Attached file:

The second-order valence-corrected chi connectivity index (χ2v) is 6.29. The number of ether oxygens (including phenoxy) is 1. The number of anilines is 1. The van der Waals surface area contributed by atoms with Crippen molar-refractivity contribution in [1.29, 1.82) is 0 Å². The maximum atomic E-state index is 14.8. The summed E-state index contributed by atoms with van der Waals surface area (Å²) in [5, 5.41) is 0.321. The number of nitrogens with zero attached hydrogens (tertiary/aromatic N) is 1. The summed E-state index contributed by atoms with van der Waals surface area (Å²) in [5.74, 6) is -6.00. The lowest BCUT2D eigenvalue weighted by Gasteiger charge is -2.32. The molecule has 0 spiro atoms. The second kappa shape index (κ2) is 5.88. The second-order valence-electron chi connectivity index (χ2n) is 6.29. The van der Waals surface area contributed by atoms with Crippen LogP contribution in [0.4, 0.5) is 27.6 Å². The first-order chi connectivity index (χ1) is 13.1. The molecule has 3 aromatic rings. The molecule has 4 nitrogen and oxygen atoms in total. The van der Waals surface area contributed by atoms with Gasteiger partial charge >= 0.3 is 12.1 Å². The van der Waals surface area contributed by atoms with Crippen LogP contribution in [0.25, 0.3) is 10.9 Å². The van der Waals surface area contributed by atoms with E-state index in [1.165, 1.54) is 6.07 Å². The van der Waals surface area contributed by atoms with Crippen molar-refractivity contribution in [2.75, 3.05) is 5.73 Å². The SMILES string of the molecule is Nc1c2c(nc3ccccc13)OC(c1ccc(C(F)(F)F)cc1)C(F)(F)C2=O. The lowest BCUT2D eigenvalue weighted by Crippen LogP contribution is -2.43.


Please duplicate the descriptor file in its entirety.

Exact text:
The second-order valence-corrected chi connectivity index (χ2v) is 6.29. The number of ether oxygens (including phenoxy) is 1. The number of anilines is 1. The van der Waals surface area contributed by atoms with Crippen molar-refractivity contribution in [1.29, 1.82) is 0 Å². The maximum atomic E-state index is 14.8. The summed E-state index contributed by atoms with van der Waals surface area (Å²) in [5, 5.41) is 0.321. The number of nitrogens with zero attached hydrogens (tertiary/aromatic N) is 1. The summed E-state index contributed by atoms with van der Waals surface area (Å²) in [5.74, 6) is -6.00. The lowest BCUT2D eigenvalue weighted by Gasteiger charge is -2.32. The molecule has 0 spiro atoms. The second kappa shape index (κ2) is 5.88. The second-order valence-electron chi connectivity index (χ2n) is 6.29. The van der Waals surface area contributed by atoms with Crippen LogP contribution in [0.4, 0.5) is 27.6 Å². The first-order chi connectivity index (χ1) is 13.1. The molecule has 3 aromatic rings. The molecule has 4 nitrogen and oxygen atoms in total. The van der Waals surface area contributed by atoms with Gasteiger partial charge >= 0.3 is 12.1 Å². The van der Waals surface area contributed by atoms with Crippen LogP contribution in [0.25, 0.3) is 10.9 Å². The van der Waals surface area contributed by atoms with E-state index in [1.165, 1.54) is 6.07 Å². The van der Waals surface area contributed by atoms with Crippen molar-refractivity contribution in [2.75, 3.05) is 5.73 Å². The SMILES string of the molecule is Nc1c2c(nc3ccccc13)OC(c1ccc(C(F)(F)F)cc1)C(F)(F)C2=O. The lowest BCUT2D eigenvalue weighted by Crippen LogP contribution is -2.43.